How NPP will implement ‘One-district, one-factory’ policy – Alan Kyeremanten

General News of Monday, 23 January 2017



Alan Kyerematen Vetting1Minister-designate for Trade and Industry, Alan Kyeremanten

Minister-designate for Trade and Industry, Mr Alan Kyeremanten has said the New Patriotic Party’s (NPP) manifesto promise to establish a factory in each of the 216 districts in the country would transform the country’s economic fortunes while creating employment for the youth.

According to him, the initiative was started under the former president John Kufuor’s administration and that feasibility studies had already been done in some 110 districts to ensure the success of the policy.

“This one district, one factory initiative is actually an initiative that we started during our previous time of office in government, and I superintended this initiative. By 2007, there were about 110 districts at the time, and we had done consultations with the District Assemblies, identified 3 projects in each district, done diagnostic studies, prepared full business plans, and had consultations with a number of business partners and literally we were on the verge of taking off,” Mr Kyeremanten told the Appointments Committee of Parliament on Monday.

What is the one district, one factory policy?

According to Mr Kyeremanten, the initiative, otherwise known as District Enterprises is a medium to large scale factory or industrial enterprise that has the potential to fundamentally affect the economy of the district.

Among other things the district enterprise is aimed at supporting existing companies while creating new ones to create employment as well as add value to the country’s natural resource base.

“Even if admittedly it is useful to support existing companies, we recognized that the concentration of the existing industries either by chance or by design, is in the major cities in Ghana. So the one district one factory is design to do a number of things; first to create massive employment all over the country and secondly to add value to our natural resource base,” he explained.

When will it start? 

When asked by the Member of Parliament for Wa West, Mr Joseph Yieleh Chireh, when the initiative would hit the grounds, Mr Kyeremanten explained that although extensive consultations had been done with the district assemblies, he could not state categorically when the first factory will be started.

“The normal gestation period for a new factory will be may be one and half years, in some cases two years, in some cases it can be one year. But I want to clarify that our starting point is to look at existing companies that are viable, that potentially could qualify under the criteria of a district enterprise project and actually support them to become a district enterprise.

Depending on how things go and the appetite of Members of Parliament, district assemblies, private sector to work with this programme, potentially, you could have within a matter of six months a number of district enterprises already underway,” he explained.

Establishment of a secretariat

Mr Kyeremanten explained that a technical support group would be established at the Ministry of Trade and Industry to work with the district assemblies to help identify strategic economic projects which can be described as district enterprise projects.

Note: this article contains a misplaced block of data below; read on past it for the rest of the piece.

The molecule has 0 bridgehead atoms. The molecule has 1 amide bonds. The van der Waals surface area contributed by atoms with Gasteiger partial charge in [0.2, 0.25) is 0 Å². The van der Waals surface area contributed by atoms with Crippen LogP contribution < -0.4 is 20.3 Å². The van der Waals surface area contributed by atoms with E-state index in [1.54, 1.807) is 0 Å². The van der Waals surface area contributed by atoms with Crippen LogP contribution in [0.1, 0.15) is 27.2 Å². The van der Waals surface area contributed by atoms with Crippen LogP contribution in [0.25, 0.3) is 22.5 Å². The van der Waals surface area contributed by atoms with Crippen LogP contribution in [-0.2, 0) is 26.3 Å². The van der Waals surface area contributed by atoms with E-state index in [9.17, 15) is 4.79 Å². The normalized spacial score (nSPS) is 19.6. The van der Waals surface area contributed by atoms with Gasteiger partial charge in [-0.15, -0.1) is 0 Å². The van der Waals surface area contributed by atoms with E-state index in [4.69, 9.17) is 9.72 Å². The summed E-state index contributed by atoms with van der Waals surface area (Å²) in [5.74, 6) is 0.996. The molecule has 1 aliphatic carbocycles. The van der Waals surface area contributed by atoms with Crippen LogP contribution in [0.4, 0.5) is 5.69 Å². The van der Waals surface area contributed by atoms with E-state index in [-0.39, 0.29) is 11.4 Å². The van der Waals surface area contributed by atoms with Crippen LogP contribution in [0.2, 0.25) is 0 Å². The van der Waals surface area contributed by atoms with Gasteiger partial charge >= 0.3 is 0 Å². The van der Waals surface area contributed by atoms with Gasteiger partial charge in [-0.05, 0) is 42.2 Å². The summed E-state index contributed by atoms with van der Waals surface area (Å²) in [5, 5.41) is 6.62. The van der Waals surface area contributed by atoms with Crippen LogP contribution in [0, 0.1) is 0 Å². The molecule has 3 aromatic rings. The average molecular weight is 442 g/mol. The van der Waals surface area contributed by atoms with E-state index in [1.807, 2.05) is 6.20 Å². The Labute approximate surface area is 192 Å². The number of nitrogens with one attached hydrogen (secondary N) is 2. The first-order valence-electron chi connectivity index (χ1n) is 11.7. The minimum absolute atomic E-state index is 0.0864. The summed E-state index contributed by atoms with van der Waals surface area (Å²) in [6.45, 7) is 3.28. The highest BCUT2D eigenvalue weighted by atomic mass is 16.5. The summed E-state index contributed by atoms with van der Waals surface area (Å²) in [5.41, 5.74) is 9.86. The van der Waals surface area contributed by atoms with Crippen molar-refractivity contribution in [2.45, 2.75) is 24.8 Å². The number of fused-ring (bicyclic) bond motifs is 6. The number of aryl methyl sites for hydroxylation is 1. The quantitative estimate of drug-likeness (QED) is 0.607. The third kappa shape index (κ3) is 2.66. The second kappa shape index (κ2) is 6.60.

Following that, the district assemblies, with the help of the technical support group would identify potential investors or entrepreneurs after which a business plan would be developed.


Member of Parliament for Tamale South and Minority Leader, Mr Haruna Iddrisu asked Mr Kyeremanten how much government was likely to spend in realising the establishment of the factories.

But the minister designate explained that it would be difficult to determine the exact cost of implementing a particular project since it is only when a business plan is completed that the cost of a particular district enterprise can be determined.

“Once we get interested potential partners, the technical support group will help these potential partners to develop a business plan and it is at that point that we can determine the exact cost of implementing that particular project,” he explained.

He stressed however that “whatever it takes for the government to make sure that this district enterprise is realised, government commits to do that; including infrastructure support.”

What will be the government’s role in the financing of those initiatives?

Mr Kyeremanten explained that there is an agreement in principle for government to allocate a certain percentage of the one million dollars that is intended to go to every constituency to support each district.

He further noted that government might turn to the capital market if need be to support the initiative.

“We are talking about viable commercial enterprises, and so if government has to borrow to be able to provide equity to support a private enterprise investor, why not?” he quipped.

Role of GIPC

The Member of Parliament for Dome-Kwabenya and Deputy Majority Leader, Madam Adwoa Safo sought to find out the role of the Ghana Investment Promotion Centre in realising the establishments of the district enterprises.

According to Mr Kyeremanten, the technical support group, which will be the first point of call for investors and entrepreneurs at the Ministry would complement the efforts of the GIPC to identify potential investors.

He said the GIPC would also spearhead the organisation of an investor forum to showcase the profiles of the potential enterprises to potential investors.